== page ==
Crochet ties for MLB K lead in latest gem of breakout campaign

June 14th, 2024

This story was excerpted from Scott Merkin’s White Sox Beat newsletter. To read the full newsletter, click here. And subscribe to get it regularly in your inbox.

PHOENIX -- Don’t trade .

No, White Sox general manager Chris Getz has not started asking for my advice on personnel moves. These comments are unsolicited.

I would have made that same statement prior to the 24-year-old’s sheer dominance on Thursday night at the Mariners, where the left-hander struck out a career-high 13 and recorded a career-best 24 swings and misses from 71 four-seam fastballs and 30 cutters among his 102 pitches, according to Statcast. These numbers simply reinforce my point.

On April 24, Crochet’s ERA stood at 6.37 after allowing 17 earned runs over 11 2/3 innings in his previous three starts. Since that point, Crochet has given up nine runs (eight earned) on 28 hits and 11 walks in 53 innings with 76 strikeouts. During that nine-start span, Crochet has four double-digit strikeout efforts and two in a row to tie him for the Major League lead in Ks with Tyler Glasnow at 116.

If the All-Star Game were played this next week, Crochet would be one of the prime candidates to start on the mound for the American League. And remember, this season marks his first as a starting pitcher.

These impressive statistics aren’t designed to illustrate an uplifting story from what has quickly become a sad summer of Chicago baseball overall. They help define the portrait of an ace-hurler at an incredibly early stage of his development.

Manager Pedro Grifol has mentioned how there’s no blueprint for handling Crochet, who surpassed his career innings total as a reliever of 73 with his 82 2/3 innings thrown this year. They are buying starts, innings and pitches as the 2024 campaign progresses, just as they did in Seattle by giving him an extra day of rest in between starts.

I’m also aware of how rebuilds work -- trust me, I’ve seen plenty of them. So, I understand the colossal return Crochet could bring as the July 30 Trade Deadline approaches. But there’s nothing preventing the White Sox from taking a step up in 2025.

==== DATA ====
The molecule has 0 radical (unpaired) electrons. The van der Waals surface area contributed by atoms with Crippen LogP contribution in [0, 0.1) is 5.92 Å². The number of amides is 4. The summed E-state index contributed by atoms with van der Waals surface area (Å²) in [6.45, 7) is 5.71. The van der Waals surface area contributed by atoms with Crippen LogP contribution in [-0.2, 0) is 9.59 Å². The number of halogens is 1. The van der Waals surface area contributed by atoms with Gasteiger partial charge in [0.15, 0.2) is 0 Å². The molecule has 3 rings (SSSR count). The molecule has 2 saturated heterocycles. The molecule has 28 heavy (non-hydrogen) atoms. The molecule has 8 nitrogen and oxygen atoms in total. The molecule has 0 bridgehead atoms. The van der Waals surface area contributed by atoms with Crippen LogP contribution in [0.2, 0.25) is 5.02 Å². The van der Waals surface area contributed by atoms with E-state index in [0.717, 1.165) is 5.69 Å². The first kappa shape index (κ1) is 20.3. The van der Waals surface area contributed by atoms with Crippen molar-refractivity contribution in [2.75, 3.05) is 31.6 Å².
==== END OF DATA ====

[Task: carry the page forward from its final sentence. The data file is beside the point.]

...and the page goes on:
Before you sneer at such a comment, remember the ’23 Royals lost 106 games and currently are in line to be a playoff team. The ’21 Diamondbacks, who the White Sox face in Arizona this weekend, suffered through a dismal 52-110 run, only to reach the ’23 World Series.

Other talented White Sox starters reside on the big league roster and within their Minor League system, and those young hurlers certainly could develop top-of-the-rotation mettle. In a short period of time, though, Crochet has reached that point with both mindset and body.

He’s under contractual control through 2026 before becoming a free agent in ’27, which again increases his trade value. But the White Sox should view a potential ’25 rotation of Crochet, Drew Thorpe, Jonathan Cannon and eventually Noah Schultz, with other legitimate candidates in the mix, and see a foundation to build success.

My no-trade theory holds true for center fielder Luis Robert Jr. as well. He’s a five-tool talent who proved he can be one of the best players in the game in ‘23, but keeping Robert healthy has been the main concern.

Part of the rebuild process is finding the player core to structure around. Sometimes, those pieces are in place without having to make the big move outside the organization.